Amara moved her hands around the sphere, inspecting it in the weirdest way possible. Once done, she used her hands to click an invisible screen. Seconds later, and a sphere of white materialized around her. As she messed around with the obelisk I stood up from my chair of ice.
Yawm did the same. I walked up to him. He crossed his arms,
“If there is something I miss about Schema’s system, it’s an obelisk. If I can regain access to his system, then that will be the first thing I acquire.”
I nodded, “It’s a really nice device to have.”
I took a step back from Yawm, opening my obelisk. The clicking of cicadas and running water flowed into my ears with a pleasant hum. I smiled before opening Torix’s library. In it, there was a section marked as forbidden books. I selected every other book and sent Amara a friend request.
Seconds later, Amara appeared on my friends list. I sent her the file, thousands of books being sent in seconds. I closed my obelisk. Yawm’s viewing room reappeared, the same aquatic giants floating in the water above. Yawm tapped his chin,
“I hope this question doesn’t probe to deeply, but how did you acquire such an extensive library so quickly? Your planet hasn’t even been in Schema’s system for a year.”
I shrugged, “It was from Torix, the lich that came with me when we first met.”
“Ah, now I feel even worse about my misunderstanding when we first met. After all, if there exists one aspect I respect about another person, it’s a love for books. I simply must apologize next time we meet and invite him for a discussion about stories.
I glanced up, looking at the phosphorescent shimmer of a passing jellyfish, “Who knows, maybe he knows a few fairy tales you haven’t heard yet.”
Yawm clapped his hands once, “An excellent suggestion! Fairy tales hide the wisdom of the cultures that created them. There’s much we may learn from one another.”
I frowned. If Yawm and Torix talked for more than a few minutes, Torix may give away our secrets on accident. In my head at least, it seemed like they would get along too well.
Before I continued along that train of thought, the white sphere around Amara dissipated. She walked up to me, inspecting my armor,
“You are more than you appear to be. Here I imagined you were merely in a guise.”
Yawm turned towards me, “A guise?” He turned back towards her, “What do you mean by the word guise?”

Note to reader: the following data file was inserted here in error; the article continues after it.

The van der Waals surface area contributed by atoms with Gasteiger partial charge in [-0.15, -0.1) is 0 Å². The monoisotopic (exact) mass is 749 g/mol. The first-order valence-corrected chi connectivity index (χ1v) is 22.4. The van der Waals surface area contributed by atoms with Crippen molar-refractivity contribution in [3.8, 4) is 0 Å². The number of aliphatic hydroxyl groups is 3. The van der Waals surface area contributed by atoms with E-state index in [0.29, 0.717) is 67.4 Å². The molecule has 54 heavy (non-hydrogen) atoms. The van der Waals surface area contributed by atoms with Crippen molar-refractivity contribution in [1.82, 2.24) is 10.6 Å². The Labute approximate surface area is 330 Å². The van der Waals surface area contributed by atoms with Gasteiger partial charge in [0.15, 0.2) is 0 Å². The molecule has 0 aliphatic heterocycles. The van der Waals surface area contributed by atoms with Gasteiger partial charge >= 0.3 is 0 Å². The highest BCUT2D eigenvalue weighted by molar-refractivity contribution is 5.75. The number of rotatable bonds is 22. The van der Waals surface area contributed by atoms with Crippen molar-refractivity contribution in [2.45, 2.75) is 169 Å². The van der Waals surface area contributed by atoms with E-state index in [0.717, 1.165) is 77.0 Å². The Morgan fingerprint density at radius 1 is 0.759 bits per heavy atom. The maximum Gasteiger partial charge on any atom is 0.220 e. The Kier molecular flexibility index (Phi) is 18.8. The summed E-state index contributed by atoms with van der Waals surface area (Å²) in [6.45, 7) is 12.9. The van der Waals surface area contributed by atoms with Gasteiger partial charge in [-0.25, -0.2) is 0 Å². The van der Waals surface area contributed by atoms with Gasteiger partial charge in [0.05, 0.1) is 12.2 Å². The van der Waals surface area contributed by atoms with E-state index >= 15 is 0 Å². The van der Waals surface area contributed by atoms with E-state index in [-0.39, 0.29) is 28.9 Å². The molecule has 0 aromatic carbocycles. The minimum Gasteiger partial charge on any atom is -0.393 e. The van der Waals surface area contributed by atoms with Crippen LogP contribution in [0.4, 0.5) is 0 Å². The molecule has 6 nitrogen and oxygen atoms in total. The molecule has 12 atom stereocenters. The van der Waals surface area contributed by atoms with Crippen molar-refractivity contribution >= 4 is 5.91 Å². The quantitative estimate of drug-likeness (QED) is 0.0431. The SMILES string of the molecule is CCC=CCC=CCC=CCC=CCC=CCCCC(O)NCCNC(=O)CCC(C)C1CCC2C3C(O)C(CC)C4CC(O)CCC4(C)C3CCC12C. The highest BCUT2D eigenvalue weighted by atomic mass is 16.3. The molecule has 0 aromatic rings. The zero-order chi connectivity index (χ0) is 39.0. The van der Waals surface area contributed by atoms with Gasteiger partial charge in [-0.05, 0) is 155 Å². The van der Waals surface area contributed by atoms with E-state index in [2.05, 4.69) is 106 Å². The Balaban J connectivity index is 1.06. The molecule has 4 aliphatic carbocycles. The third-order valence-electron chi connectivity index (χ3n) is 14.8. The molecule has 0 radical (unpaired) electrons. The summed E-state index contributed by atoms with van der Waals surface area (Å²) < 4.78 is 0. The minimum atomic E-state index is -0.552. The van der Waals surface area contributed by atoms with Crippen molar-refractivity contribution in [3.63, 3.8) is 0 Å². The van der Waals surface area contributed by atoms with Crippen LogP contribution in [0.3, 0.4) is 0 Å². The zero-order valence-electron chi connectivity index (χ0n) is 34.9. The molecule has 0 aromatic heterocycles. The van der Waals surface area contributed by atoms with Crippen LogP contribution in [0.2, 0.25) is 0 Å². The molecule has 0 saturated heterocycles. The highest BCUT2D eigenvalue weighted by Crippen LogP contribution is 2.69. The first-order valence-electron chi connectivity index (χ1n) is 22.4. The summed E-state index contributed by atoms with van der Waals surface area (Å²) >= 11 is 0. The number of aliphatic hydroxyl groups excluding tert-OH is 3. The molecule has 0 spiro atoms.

Amara turned towards me. As much as I was hiding it, there was an inkling of fear on my face. It was obvious now. Amara could see my level and Yawm’s. Anyone with half a brain cell could tell there was a massive gap between us. It looked like she was about to reveal me.
My brain entered overdrive. It was now or never. If she exposed me, all hell could break loose. Would I be able to bullshit to Yawm about my strength again? I didn’t know. If he hit me twice in a row, then I’d be dead. That was a risk I didn’t want to take.
An idea popped into my head. Was it a good one? I didn’t know at the time because the pressure was on. I just went with it. I opened a hand towards her,
“Since you don’t think much of me, how about we have a little test?”
Amara grinned at me, “What kind of test?”
I would use her biggest strength against her. I weighed my hands back and forth,
“A test of wills. We’ll see who has higher mana generation rates.”
The grin on Amara’s mouth grew. A bit of drool leaked from her, “What will I receive if I win this contest?”
I waved my hand like I didn’t care, “I don’t know, you can eat me or some shit. If I win, stop questioning my abilities, eh?”
Yawm observed with an expressionless face. I’d been around him enough to know that if he had lips, he’d have an amused grin on his face. Amara seemed giddy at the prospect,
“You are a warrior. Why are you comparing our mana generation? We could have a simple fight if you’d prefer that. Even though I may lack the brute force of many eldritch, I have magic and what I’ve learned from the cipher. It would be a fairer test.”
I shook my head, “There’s no need for all that. Let’s just keep it simple, short, and sweet. What do you say?”
Amara’s hair bristled up, goosebumps appearing over her skin as saliva flowed from her maw. She grinded her teeth together, the sound of gears turning echoing out. She hissed,
I grinned at her confidence. It was nice to see, but I unlike her, I had something she didn’t have. I’d seen her status screen in full. All she knew for certain about me was my level. I couldn’t blame her for her certainty either. She was 1,000 levels over me, a mage, and mana generation was her specialty.
The thing was, she didn’t know just how stupid high my mana was.